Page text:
Despite the constant innovation in the microwave industry, many products are rooted in the same technologies. Gallium arsenide (GaAs), for example, is at the heart of many of today's advanced amplifiers and other active components. Amidst this seeming status quo, however, lurk new innovations that could change the way that many products are made. These "disruptive technologies" can take the form of brand-new, completely novel approaches that have never been seen or reported. Or they may comprise an older technology that fell out of favor, but now has been reconfigured or re-invented to meet the needs of current and nextgeneration technologies.

The RF power-transistor architecture that was just introduced by HVVi Semiconductors (www.hvvi.com) falls under this "oldie but goodie" category, as it leveragesbut at the same time revolutionizesthe discrete silicon power transistor. No major advances have been made in silicon RF-transistor design in 15+ years. This architecture, which targets radar/avionics designs, is based on a High Frequency, High Voltage Vertical Field Effect Transistor (HVVFET). That architecture promises to deliver superior frequency bandwidth, voltage, and power levels when compared to current bipolar and LDMOS technologies.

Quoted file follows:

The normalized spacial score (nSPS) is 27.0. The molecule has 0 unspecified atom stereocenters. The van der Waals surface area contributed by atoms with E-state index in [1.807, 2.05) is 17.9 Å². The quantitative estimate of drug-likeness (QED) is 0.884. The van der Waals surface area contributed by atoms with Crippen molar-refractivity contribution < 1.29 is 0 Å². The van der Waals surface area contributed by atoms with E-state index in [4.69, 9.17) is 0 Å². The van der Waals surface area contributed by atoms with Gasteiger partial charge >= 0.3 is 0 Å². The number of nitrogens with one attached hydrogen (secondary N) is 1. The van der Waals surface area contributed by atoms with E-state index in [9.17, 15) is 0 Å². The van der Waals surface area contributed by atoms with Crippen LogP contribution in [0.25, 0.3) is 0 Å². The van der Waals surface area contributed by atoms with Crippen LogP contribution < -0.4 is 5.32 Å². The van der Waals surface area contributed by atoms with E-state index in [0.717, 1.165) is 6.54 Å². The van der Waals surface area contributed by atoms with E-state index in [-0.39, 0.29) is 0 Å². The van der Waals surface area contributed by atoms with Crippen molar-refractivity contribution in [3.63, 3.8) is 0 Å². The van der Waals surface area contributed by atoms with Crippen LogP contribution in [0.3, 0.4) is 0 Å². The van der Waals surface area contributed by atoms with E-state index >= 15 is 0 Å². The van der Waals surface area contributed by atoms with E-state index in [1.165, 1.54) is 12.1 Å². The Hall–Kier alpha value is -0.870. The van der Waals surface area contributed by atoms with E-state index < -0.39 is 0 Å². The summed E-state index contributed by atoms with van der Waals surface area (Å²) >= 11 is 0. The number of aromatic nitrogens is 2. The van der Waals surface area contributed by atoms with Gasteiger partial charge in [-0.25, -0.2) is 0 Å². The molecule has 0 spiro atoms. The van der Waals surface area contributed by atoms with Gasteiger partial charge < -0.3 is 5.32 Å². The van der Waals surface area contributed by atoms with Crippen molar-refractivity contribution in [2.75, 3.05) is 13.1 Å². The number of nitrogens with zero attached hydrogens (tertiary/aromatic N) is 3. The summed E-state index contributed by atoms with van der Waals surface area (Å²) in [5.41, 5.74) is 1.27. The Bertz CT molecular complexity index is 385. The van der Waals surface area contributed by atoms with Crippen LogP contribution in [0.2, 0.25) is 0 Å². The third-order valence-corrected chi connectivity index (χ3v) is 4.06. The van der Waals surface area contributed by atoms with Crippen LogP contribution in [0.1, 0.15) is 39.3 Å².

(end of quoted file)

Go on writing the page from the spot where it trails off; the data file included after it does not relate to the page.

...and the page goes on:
The company already debuted its first three products based on this new HVVFET architecture. They target high-power, pulsed-RF applications in the L-band like IFF, TCAS, TACAN, and Mode-S. All three transistors operate over supply voltages from 24 to 48 V. For pulsed applications in the L-band from 1030 to 1090 MHz, the HVV1011-300 operates at 48 V (see figure). It delivers more than 300 W of pulsed output power while providing 15 dB of gain and 48 percent efficiency for typical performance. It features a pulse width of 50 s and a pulse period of 1 ms. Thanks to the vertical device structure used in the HVVFET architecture, it also boasts high reliability and ruggedness. The device is specified to withstand load mismatches equal to a 20:1 voltage standing wave ratio (VSWR) at all phase angles under full rated output power.